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Infinity Plus Singles Infinity Plus Singles Infinity Plus Singles Infinity Plus Singles
reviewed by Trent Walters
Keith Brooke's Infinity Plus -- its first incarnation being a repository of free online fiction from nearly every major writer in the field -- has been releasing ebook singles, which he compares to the 45 rpm music singles of yesteryear. Give it a try, he says, and you might decide to buy the album -- a larger collection or novel by the same. Great idea, that -- one worth exploring with stories by John Grant, Anna Tambour, Iain Rowan, Kit Reed, Lisa Tuttle and others.

Snuff Snuff by Terry Pratchett
reviewed by Charlene Brusso
If ever there was a man who was married to his job, it's Ankh-Morpork City Watch Commander Sam Vimes. There's only one thing that could get him to take a break from policing the dirty cobbles, as well as his own mismatched but proven police force, and that's an order, however gently worded, from his beloved wife, Lady Sybil Ramkin.

Doc Voodoo:  Aces & Eights Doc Voodoo: Aces & Eights by Dale Lucas
reviewed by Nathan Brazil
Rather than stretch out an idea until it snaps, the author presents a tight, action packed tale of what his publishers term mobsters, mystery, magic and mayhem. The mobsters are a mixture of West Indian, Jewish, Irish and Italian immigrants, all competing -- often bloodily -- for a piece of the action in Harlem. The main contenders are Papa House and the Queen Bee, who are running rival gangs yet have very different ambitions.

Fated Fated by Benedict Jacka
reviewed by Katherine Petersen
Alex, who runs a magic shop in London, is a diviner, so he can see the results of his actions before he makes choices. If he needs to walk across a room without being seen, he can look ahead and judge the exact moment when someone will look the other way, so he can walk by, for example. Both the Light and Dark mages want to use Alex's talent to open an ancient artifact that has recently surfaced. Alex, an entity unto himself and with an attitude, has no interest in being used and normally he'd flee.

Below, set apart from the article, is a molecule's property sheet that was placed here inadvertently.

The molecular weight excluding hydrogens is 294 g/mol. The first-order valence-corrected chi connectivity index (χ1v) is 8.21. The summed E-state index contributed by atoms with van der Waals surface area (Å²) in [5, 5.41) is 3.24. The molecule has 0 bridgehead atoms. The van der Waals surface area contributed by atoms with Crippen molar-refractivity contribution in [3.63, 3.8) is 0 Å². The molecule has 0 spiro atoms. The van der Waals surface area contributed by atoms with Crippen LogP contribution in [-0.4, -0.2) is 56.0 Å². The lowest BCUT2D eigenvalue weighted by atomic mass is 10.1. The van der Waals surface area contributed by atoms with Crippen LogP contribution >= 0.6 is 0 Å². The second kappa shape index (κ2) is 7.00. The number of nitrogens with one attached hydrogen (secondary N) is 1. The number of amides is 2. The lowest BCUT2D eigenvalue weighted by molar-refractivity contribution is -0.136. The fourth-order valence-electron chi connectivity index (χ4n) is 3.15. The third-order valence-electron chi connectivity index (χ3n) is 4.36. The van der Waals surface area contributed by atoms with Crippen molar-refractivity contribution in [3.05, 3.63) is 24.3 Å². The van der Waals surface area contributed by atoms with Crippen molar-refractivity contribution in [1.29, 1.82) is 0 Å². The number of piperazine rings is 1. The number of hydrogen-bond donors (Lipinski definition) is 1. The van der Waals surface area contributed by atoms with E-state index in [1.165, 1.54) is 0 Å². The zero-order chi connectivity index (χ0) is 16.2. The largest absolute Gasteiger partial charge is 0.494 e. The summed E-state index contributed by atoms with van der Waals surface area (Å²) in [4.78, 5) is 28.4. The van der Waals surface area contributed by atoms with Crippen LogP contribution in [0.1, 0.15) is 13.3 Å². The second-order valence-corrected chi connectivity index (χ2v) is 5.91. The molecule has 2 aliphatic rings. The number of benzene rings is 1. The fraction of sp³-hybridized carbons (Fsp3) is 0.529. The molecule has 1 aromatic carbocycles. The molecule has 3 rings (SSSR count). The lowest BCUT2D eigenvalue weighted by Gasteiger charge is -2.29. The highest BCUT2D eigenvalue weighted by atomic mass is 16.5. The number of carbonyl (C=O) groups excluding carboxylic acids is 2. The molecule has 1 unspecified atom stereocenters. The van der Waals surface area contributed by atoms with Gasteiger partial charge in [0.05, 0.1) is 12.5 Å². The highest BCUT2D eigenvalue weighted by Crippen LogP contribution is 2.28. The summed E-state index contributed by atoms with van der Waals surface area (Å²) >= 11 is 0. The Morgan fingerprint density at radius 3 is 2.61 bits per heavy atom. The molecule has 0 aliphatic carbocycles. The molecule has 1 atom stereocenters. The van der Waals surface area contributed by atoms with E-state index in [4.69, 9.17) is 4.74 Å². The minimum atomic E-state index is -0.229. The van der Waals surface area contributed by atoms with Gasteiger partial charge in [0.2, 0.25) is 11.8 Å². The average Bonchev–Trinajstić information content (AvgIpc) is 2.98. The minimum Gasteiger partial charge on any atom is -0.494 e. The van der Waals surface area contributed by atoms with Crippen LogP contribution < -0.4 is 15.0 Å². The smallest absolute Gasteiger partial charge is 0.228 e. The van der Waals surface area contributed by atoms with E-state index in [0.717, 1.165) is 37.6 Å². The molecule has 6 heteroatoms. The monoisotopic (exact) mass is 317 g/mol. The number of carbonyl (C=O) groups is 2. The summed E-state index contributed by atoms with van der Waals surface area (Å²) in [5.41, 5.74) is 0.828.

Star Wars: Heir to the Empire Star Wars: Heir to the Empire by Timothy Zahn
reviewed by David Maddox
1991. It had been seventeen years since the first Star Wars film had graced the silver screen. Over time, its popularity had dimmed. The toys were no longer on the shelves and an entire generation had only experienced the trilogy on their TV screens. There were rumors of another trilogy, theories about what was going on at the fabled Skywalker Ranch, but these had become the stuff of legend, little believed by more than the hardcore Star Warrior.

Flying Saucer Stories Flying Saucer Stories by David B. Riley
reviewed by Richard A. Lupoff
This slim volume contains some fourteen short stories and a couple of poems on the connecting theme of interplanetary visitation. Mostly, Earth is visited by visitors from a planet you've never heard of before. They come and go in graceful silvery disks. Occasionally, it's the Earth folks who visit the aliens on their home worlds.

The Loving Dead The Loving Dead by Amelia Beamer
reviewed by Trent Walters
The novel opens with a strange man attacking Jamie, who has just left an exercise dance class. When he bites her, Jamie knocks him to the sidewalk where his head smacks the cement. She assumes she just killed a mugger. Her friend Kate thinks he's rapist. However, we readers know differently. When he gets back up, they take off in a van to go to a party. The party is full of booze, prescription drugs, and kinky sex during which Jamie awakens as a zombie.